Symptoms are related to the length of affected colon. Patients typically have infrequent, explosive episodes of diarrhea due to functional abdominal obstruction. Symptoms range from chronic progressive constipation to obstruction. About 70% to 90% of newborns with Hirschsprung's disease fail to pass meconium in the first 24 hours of life.27,28 If not diagnosed in the neonatal period, most will present with poor feeding, difficulty having bowel movements, and progressive abdominal distention.28 Those who present with abdominal obstruction or enterocolitis are more likely to present in the first week of life.27 Older children may have episodes of recurrent fecal impaction, failure to thrive, hypoalbuminemia, malnutrition,29 or infrequent, explosive episodes of diarrhea due to functional abdominal obstruction. Hirschsprung's disease must be differentiated from functional constipation in older children. The key physical examination finding is a tight anal sphincter with an empty rectum and upon termination of a rectal exam there is an explosive discharge of stool or flatus.30 Patients may also have abdominal distention and palpable fecal material on abdominal examination. Children with Hirschsprung's enterocolitis initially present with abdominal distention, foul-smelling watery stool, lethargy, and poor feeding. This progresses to fever, dehydration, emesis, and hematochezia. As the disease evolves, intestinal epithelial inflammation progresses to erosion and eventual perforation27 (Fig. 45-3).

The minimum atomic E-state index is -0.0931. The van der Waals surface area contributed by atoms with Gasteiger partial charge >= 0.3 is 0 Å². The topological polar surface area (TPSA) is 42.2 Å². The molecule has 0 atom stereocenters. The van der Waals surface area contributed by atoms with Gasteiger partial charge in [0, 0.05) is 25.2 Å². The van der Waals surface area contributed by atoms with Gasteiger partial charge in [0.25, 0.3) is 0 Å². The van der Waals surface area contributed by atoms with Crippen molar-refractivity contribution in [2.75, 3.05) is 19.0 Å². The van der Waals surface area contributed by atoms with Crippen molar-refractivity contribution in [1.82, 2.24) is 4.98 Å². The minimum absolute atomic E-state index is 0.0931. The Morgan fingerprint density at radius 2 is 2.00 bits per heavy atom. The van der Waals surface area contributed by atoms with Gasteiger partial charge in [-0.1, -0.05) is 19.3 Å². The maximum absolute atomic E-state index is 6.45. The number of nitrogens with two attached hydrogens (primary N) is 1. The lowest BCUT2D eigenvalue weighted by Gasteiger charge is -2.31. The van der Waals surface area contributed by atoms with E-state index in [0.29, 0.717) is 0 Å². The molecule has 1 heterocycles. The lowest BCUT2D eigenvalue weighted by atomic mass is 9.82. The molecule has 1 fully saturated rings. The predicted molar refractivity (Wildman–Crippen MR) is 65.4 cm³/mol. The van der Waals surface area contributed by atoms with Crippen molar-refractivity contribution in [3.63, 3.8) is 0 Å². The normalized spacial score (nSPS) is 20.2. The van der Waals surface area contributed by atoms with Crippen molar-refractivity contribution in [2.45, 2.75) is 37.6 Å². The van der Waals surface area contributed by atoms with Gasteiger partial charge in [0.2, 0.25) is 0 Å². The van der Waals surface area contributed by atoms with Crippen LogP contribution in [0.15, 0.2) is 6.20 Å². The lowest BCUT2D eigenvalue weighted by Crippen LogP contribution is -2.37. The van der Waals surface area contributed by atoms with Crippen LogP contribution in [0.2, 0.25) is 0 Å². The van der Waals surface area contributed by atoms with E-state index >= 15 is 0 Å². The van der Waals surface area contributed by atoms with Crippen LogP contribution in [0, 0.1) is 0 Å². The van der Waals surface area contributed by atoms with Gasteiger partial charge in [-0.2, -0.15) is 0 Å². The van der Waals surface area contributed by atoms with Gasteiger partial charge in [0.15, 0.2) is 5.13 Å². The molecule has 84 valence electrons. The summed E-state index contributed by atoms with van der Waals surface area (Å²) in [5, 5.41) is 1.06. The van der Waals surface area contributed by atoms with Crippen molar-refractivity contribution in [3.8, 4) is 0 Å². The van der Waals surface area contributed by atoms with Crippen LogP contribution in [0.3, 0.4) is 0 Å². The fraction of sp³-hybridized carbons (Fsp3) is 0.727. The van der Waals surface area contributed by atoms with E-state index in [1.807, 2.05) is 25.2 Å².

Children suspected of having Hirschsprung's disease who are not acutely ill should be referred to a pediatric surgeon or gastroenterologist for assessment, investigation, and management. The key investigations are a contrast enema and a rectal biopsy.
Children with enterocolitis require inpatient management aimed at preventing and limiting disease progression. Those with apparent sepsis or shock require the approach described in the previous section on NEC.
Surgical correction of Hirschsprung's disease provides near-normal gastrointestinal function for most children.31 However, some patients experience some long-term postoperative complications. Persistent constipation or fecal incontinence ranges from 2.5% to 13%.31 This may be a reason for emergency department presentation months after surgery.